Cecil, old buddy, even though I am receiving a doctorate this spring, the old adage that the more you learn the less you know still holds true. So tell me this: how does a gas station pump know when to turn off before spilling gallons of gas onto the pavement?
Illustration by Slug Signorino
Pal, you’re going to need a doctorate to understand the following, so cleanse your mind of distracting thoughts. In a gas pump handle you have two valves: the main valve, which is actuated by the oversize trigger you squeeze to make the gas flow, and the check valve, which lets gas flow out but won’t let anything back in again, thus reducing fire hazard. In the seat of the check valve you have a little hole. To the backside of this hole is connected a Y-shaped tube. One branch of this tube runs down the nozzle and exits at the tip while the other runs back to a diaphragm connected to a release mechanism on the main valve. When you squeeze the gas pump trigger, gas running past the hole in the check valve sucks air out of the Y-shaped tube. (This is because of the Bernoulli principle: a moving stream of fluid tends to pull things in from the sides. Take my word for it.) As long the end of the Y-shaped tube exiting at the spout is unobstructed, air is simply pulled into the tube and nothing much else happens. However, as soon as the gas in your car’s fill-up pipe gets high enough to cover the end of the tube, a partial vacuum is created therein, which yanks on the diaphragm, releases the main valve, and shuts off the gas. If the gas happens to be especially foamy one day, it may actuate the release mechanism prematurely, with the result that you end up with less than a full tank of gas. Simple, huh? Sure, just like nuclear fission. Stick with English lit.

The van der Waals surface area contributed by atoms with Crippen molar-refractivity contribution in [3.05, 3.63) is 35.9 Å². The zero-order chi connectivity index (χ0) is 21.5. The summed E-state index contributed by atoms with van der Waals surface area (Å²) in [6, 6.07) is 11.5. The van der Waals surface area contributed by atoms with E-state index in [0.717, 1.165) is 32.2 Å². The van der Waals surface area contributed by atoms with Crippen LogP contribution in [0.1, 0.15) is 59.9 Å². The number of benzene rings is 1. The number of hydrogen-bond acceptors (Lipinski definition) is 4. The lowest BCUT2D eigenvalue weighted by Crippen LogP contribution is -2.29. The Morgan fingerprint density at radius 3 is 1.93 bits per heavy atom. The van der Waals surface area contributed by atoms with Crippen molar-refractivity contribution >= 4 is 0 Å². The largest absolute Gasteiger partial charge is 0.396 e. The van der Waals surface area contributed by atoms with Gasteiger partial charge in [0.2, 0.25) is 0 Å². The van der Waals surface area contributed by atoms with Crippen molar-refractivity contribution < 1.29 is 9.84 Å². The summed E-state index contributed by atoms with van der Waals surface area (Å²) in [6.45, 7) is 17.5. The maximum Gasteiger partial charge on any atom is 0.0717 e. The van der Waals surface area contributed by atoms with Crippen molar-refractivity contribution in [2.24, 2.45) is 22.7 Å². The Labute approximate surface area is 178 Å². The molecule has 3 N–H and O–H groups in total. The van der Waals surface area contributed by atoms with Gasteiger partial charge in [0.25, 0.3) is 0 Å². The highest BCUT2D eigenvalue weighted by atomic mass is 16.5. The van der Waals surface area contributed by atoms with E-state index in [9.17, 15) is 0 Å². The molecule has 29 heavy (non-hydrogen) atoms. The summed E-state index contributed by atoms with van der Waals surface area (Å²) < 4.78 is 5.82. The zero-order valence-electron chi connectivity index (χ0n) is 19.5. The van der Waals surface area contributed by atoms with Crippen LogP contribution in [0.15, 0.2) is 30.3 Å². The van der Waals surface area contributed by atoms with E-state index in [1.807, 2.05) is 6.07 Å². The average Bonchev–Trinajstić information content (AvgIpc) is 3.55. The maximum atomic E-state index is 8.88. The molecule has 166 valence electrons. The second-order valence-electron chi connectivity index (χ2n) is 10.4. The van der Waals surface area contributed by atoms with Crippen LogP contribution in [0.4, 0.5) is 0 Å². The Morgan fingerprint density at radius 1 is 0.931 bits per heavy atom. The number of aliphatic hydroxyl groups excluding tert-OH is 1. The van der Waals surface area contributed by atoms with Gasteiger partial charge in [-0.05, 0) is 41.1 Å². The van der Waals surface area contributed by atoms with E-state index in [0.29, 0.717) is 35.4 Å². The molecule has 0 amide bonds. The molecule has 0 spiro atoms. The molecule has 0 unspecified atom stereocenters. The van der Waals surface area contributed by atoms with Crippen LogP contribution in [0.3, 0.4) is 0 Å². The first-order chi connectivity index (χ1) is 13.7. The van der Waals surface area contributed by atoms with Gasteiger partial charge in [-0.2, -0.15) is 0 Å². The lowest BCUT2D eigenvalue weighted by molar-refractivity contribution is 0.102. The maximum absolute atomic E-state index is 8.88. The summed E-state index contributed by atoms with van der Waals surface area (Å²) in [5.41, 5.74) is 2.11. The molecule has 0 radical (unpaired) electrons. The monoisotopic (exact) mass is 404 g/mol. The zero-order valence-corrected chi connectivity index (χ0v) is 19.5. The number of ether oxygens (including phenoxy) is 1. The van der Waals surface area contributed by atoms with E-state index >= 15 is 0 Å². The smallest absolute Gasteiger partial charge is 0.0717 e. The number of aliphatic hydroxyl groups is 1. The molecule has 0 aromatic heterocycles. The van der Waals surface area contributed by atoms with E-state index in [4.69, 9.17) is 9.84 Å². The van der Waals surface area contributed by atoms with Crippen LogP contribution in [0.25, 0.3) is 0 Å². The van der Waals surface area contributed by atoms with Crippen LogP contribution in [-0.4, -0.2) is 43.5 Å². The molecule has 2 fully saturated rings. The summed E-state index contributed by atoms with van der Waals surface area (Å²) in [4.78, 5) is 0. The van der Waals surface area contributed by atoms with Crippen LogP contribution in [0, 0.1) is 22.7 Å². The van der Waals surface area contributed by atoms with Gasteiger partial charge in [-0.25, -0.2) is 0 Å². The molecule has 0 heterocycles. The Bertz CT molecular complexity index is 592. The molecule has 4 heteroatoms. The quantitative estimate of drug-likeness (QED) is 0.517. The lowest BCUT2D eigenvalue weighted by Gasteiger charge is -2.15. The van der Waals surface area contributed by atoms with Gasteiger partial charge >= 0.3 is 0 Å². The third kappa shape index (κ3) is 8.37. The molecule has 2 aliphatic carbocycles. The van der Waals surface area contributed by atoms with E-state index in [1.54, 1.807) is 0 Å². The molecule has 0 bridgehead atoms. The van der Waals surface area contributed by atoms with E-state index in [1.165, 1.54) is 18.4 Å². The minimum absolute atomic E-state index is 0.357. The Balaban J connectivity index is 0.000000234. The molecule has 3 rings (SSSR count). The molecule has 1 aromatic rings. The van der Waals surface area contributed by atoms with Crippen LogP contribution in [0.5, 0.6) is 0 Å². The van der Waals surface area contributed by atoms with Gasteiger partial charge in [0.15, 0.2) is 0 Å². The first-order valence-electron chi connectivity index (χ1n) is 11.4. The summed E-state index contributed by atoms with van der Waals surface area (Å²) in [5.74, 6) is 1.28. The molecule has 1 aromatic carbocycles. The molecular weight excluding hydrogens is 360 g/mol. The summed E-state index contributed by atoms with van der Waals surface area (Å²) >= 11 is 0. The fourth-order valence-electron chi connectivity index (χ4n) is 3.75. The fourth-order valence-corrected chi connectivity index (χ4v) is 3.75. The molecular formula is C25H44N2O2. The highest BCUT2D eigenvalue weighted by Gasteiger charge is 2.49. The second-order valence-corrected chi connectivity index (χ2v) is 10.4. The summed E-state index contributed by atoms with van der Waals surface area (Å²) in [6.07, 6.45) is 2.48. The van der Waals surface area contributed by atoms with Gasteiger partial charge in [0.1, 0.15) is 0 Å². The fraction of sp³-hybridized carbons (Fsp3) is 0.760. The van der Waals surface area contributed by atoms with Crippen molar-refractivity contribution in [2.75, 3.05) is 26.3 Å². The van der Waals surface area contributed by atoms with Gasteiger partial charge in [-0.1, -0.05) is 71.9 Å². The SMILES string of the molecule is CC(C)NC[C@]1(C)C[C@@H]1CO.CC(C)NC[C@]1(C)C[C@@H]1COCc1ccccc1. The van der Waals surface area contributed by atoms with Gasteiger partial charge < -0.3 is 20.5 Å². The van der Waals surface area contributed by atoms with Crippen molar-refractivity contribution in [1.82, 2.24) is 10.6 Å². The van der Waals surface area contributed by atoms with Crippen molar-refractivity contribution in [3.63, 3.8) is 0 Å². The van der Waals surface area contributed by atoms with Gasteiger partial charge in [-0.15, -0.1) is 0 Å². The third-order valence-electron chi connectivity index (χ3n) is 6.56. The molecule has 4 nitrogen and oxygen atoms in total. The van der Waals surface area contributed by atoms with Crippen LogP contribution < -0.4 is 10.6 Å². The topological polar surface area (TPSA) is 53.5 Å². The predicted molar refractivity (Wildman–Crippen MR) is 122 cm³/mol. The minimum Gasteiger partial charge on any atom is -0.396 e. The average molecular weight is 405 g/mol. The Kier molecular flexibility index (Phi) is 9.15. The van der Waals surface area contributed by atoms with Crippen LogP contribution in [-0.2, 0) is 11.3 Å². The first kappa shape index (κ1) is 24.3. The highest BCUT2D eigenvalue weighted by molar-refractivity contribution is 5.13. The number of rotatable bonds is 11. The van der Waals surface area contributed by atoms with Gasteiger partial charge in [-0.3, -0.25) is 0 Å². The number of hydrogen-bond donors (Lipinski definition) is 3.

Send questions to Cecil via firstname.lastname@example.org.